A subtle insult can be a cry for attention. A suicide bombing or a gang shooting, is a non-subtle cry for attention (Please note: I am in no way endorsing extreme behavior, simply denoting their common underlying theme). The outcomes are very different. The outward reasons are very different. The underlying, hidden motivations are similar.

(I realize this may seem like a stretch without further explanation. Suicide bombers are not born with bombs strapped to their chests, just like gang members aren’t born with guns in their hands. If one seeks trends: many are born, into greater poverty, areas of conflict, areas of greater corruption, and often taught or influenced by family, friends, and by figures of authority to accept, condone, or conduct violence. When enough factors line up, combined with certain genetic predispositions, and the manipulation of our underlying human nature, people are capable of heinous acts of violence.)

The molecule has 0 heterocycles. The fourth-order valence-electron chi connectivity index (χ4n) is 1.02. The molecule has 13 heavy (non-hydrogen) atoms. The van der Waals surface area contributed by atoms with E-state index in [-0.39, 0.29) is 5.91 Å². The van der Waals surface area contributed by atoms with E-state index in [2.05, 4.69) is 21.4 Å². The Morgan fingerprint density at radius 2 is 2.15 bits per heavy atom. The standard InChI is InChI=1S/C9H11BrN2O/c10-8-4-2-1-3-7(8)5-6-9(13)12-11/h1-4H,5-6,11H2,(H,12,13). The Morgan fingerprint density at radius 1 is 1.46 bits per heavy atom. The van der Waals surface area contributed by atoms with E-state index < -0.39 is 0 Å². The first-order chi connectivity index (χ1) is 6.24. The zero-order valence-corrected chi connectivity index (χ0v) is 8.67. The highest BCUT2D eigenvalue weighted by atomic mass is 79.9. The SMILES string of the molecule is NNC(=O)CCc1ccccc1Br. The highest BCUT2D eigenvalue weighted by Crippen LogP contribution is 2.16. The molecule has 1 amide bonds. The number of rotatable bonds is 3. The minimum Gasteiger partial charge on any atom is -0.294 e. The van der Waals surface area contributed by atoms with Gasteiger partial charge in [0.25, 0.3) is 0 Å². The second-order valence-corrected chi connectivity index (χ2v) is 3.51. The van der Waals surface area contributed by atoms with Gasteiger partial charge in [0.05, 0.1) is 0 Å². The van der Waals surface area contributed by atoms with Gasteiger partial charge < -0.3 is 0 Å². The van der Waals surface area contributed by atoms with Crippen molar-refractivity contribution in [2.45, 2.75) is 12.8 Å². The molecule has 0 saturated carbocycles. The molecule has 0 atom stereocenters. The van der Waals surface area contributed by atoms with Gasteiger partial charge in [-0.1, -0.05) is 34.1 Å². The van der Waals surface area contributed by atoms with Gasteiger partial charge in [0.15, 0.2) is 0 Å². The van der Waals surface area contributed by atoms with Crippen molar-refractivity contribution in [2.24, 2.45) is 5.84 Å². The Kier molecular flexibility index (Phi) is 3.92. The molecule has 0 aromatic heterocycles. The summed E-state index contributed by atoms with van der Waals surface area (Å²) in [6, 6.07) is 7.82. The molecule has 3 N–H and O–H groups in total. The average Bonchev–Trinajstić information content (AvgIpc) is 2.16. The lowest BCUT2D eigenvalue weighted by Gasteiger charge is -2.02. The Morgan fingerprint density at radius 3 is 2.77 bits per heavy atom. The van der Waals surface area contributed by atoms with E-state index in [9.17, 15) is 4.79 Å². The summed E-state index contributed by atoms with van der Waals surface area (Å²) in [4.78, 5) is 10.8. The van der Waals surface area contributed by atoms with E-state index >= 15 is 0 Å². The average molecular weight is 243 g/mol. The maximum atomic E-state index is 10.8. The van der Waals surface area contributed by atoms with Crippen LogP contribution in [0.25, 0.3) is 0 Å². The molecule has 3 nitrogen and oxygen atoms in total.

What’s the common thread here? A need to belong. A need to be loved. A need for respect. The hope that we will gain these through our actions in the here and now, and/or in the afterlife.

4) OFTEN THE LOUDEST PEOPLE ARE THE MOST IGNORANT

There is an interesting phenomenon that has become exasperated by technology (namely, social media), that has become more pervasive. Simply put: the loudest, most confident people are often the most ignorant. It is known as the Dunning-Kruger Effect. In other words, the less you know, the less you realize you know and the greater your confidence in that subject. Those with moderate knowledge often remain silent. The experts, often underestimate their knowledge, not to mention are few and far between. Therefore, based on numbers, we’re far more likely to hear from a confident ignorant than an expert.